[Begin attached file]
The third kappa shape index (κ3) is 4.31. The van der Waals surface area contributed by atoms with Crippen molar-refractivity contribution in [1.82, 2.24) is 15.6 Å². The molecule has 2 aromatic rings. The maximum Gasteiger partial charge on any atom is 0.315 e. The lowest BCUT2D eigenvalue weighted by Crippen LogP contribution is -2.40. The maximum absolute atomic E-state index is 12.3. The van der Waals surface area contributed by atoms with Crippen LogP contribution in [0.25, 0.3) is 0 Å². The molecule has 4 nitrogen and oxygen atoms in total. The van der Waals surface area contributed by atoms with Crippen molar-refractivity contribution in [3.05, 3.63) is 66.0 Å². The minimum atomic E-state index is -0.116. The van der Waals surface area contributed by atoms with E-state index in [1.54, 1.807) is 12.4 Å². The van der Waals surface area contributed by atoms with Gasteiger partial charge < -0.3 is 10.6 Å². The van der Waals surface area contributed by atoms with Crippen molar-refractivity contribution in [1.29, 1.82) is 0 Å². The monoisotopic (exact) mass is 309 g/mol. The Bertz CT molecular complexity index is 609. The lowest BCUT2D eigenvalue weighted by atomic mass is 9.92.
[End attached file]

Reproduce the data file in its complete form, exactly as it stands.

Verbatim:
The third kappa shape index (κ3) is 4.31. The van der Waals surface area contributed by atoms with Crippen molar-refractivity contribution in [1.82, 2.24) is 15.6 Å². The molecule has 2 aromatic rings. The maximum Gasteiger partial charge on any atom is 0.315 e. The lowest BCUT2D eigenvalue weighted by Crippen LogP contribution is -2.40. The maximum absolute atomic E-state index is 12.3. The van der Waals surface area contributed by atoms with Crippen LogP contribution in [0.25, 0.3) is 0 Å². The molecule has 4 nitrogen and oxygen atoms in total. The van der Waals surface area contributed by atoms with Crippen molar-refractivity contribution in [3.05, 3.63) is 66.0 Å². The minimum atomic E-state index is -0.116. The van der Waals surface area contributed by atoms with E-state index in [1.54, 1.807) is 12.4 Å². The van der Waals surface area contributed by atoms with Gasteiger partial charge < -0.3 is 10.6 Å². The van der Waals surface area contributed by atoms with Crippen molar-refractivity contribution in [1.29, 1.82) is 0 Å². The monoisotopic (exact) mass is 309 g/mol. The Bertz CT molecular complexity index is 609. The lowest BCUT2D eigenvalue weighted by atomic mass is 9.92.